|2018 French Open|
|Venue: Roland Garros, Paris Dates: 27 May-10 June|
|Coverage: Daily live radio and text commentaries on BBC Radio 5 live and the BBC Sport website|
In Indian Wells as an 18-year-old in March 2016, Alexander Zverev had a straightforward forehand volley to knock out Rafael Nadal and take his place in the quarter-finals.
He buried it in the net, and the chance was gone. “On match point, I sucked,” the German later said.
That was their first meeting. Four subsequent matches have also gone Nadal’s way, but there were five sets in the 2017 Australian Open, and a narrow escape for the Spaniard in Sunday’s Rome Masters final.
Nadal may well have recovered from 3-1 down in the deciding set without the rain delay, but it certainly checked Zverev’s momentum and ended his run of 13 wins in a row.
The now 21-year-old, who is based in Monte Carlo, has gathered an impressive array of trophies in a short period of time. In the past two years, the former junior world number one has won eight titles – including three at Masters level – and been runner-up a further five times.
Zverev, who also answers to the name Sascha, has no significant weaknesses. His backhand is breathtakingly good (which is a big advantage on clay when facing Nadal’s beloved, and heavily spun, crosscourt forehand), and despite being 6ft 6ins tall, is able to move as well as serve well.
But before the French Open, which begins on Sunday, Zverev still needs to prove himself on the Grand Slam stage. He is yet to reach the quarter-final of any Slam and his one appearance in the fourth round ended in defeat by Milos Raonic at Wimbledon last year.
After beating Zverev to the Rome title, Nadal confidently predicted this is just a matter of time.
“It’s impossible to not have a great result in a Grand Slam when you have the level that he has,” the new world number one said.
“It’s just time. If he’s not playing well in Grand Slams during the next two years, you can come back to me and tell me ‘you know nothing about tennis’. But I believe that it is going to be a different story.
“Tennis is tennis. It doesn’t matter – best of three, best of five. Playing best of five is a big advantage for the best players, and Sascha is one of the best players.”
It is hard to argue with Nadal’s prediction, although Zverev’s Grand Slam performances in the past year have not come close to matching his form on the ATP Tour. He lost to Fernando Verdasco in the first round of last year’s French Open, and after that run to the last 16 at Wimbledon, was beaten by Borna Coric in the second round of the US Open.
After losing the deciding set of his third-round match 6-0 to eventual semi-finalist Hyeon Chung at January’s Australian Open, Zverev said the problem was not physical, but hinted it could be mental.
What should be remembered, though, is that the German only turned 21 last month. The French Open will be just the 12th time he has played in a Grand Slam main draw. By means of comparison, Roger Federer’s first Slam title, at Wimbledon 2003, came at his 17th attempt. And Federer was about the age then that Zverev will be at the 2019 Australian Open.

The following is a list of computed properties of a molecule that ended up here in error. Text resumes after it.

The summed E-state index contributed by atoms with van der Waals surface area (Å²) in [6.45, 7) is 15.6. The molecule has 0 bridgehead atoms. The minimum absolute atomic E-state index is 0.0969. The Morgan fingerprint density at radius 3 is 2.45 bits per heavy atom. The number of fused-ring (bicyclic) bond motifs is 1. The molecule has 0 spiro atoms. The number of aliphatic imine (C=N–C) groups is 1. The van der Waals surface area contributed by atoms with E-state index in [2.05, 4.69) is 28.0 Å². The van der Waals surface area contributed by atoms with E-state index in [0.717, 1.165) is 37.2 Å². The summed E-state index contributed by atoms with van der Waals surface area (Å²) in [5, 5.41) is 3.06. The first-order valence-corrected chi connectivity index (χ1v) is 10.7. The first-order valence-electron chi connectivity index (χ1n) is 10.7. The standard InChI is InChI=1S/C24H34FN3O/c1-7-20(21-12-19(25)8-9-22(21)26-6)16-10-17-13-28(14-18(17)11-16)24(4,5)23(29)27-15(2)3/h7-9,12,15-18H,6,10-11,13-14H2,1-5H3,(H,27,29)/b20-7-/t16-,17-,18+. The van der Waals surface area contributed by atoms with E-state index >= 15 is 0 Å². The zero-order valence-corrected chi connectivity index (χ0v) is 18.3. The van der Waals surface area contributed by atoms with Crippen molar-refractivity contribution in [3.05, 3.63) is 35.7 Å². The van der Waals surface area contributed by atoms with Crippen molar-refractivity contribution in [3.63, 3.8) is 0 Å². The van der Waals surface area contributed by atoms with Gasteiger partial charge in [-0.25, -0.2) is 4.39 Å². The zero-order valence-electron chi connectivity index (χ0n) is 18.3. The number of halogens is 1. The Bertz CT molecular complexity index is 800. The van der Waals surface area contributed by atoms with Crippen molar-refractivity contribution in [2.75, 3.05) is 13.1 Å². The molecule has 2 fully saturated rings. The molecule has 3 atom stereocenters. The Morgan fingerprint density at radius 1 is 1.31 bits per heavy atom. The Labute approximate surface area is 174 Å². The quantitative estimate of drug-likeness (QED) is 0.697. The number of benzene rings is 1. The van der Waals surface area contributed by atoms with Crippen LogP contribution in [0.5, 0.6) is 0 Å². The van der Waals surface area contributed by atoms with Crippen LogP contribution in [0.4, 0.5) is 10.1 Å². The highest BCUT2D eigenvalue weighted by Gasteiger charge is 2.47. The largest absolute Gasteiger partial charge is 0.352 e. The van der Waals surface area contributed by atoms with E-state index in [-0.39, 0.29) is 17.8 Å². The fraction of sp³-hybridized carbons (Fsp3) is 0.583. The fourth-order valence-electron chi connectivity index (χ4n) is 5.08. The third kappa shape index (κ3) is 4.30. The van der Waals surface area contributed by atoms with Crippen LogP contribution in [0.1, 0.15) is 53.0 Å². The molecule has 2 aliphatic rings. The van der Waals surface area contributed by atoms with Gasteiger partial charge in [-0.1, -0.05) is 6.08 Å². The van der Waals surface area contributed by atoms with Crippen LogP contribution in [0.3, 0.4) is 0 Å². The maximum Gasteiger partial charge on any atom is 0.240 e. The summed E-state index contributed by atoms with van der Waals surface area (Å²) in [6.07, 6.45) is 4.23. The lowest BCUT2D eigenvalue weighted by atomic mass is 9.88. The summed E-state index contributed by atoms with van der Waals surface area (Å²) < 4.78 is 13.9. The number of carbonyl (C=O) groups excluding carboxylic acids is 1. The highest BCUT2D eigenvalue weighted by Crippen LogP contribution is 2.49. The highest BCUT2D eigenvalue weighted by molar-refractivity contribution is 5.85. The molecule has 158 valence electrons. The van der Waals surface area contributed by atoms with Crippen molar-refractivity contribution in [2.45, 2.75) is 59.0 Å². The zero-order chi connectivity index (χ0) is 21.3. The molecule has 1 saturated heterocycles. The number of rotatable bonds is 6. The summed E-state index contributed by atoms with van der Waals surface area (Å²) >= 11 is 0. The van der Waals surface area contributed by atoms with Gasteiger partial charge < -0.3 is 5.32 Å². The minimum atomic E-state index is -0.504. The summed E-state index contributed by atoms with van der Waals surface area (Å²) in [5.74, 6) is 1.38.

“I try to play the same way, play the same way over a longer period of time,” Zverev said, as he looked ahead to Roland Garros after the Rome final.
“For me, it will be match by match there. And hopefully I’ll be able to play the same kind of tennis like I did in the last three weeks. We’ll see. The next few days, I will not even think about tennis. And then I’ll go to Paris and do my best to prepare and try to compete for the French Open.
“Of course, Rafa will be the favourite there, there’s no question about it. I’ll be in the other half of the draw. So, that’s a good thing,” he said, with a smile.
|Alexander Zverev factfile|
|Born:||20 April 1997 in Hamburg, Germany|
|Grand Slam appearances:||11|
|Best Grand Slam performance:||Fourth round, Wimbledon 2017|
|ATP Tour titles:||Eight|
|ATP Tour finals:||13|
|Career prize money:||£7.73m|
|2018 prize money:||£2.44m|
Zverev will arrive in Paris as the world number three, and in the absence of Federer, as the second seed. He knows he will be under the spotlight. He can be prickly and blunt with the media, but he can also be brutally honest.
“Nerves got the better of me. I choked,” he said, after losing a decisive round-robin match to Jack Sock at the ATP Finals in London last November.
Zverev has been seeped in tennis for all of his life. His parents, Alexander and Irina, are former professionals, and dad still coaches him to this day. His brother Mischa, nearly 10 years his senior, reached the last eight of the 2017 Australian Open after a stunning win over then world number one Andy Murray.
Sascha has been a regular by the side of the court from a toddler as the family travelled with Mischa on the junior tour. He thinks he first had a knock-up with Murray and Novak Djokovic at the age of just three.
The man, with the world at his feet, has been a long time in the making.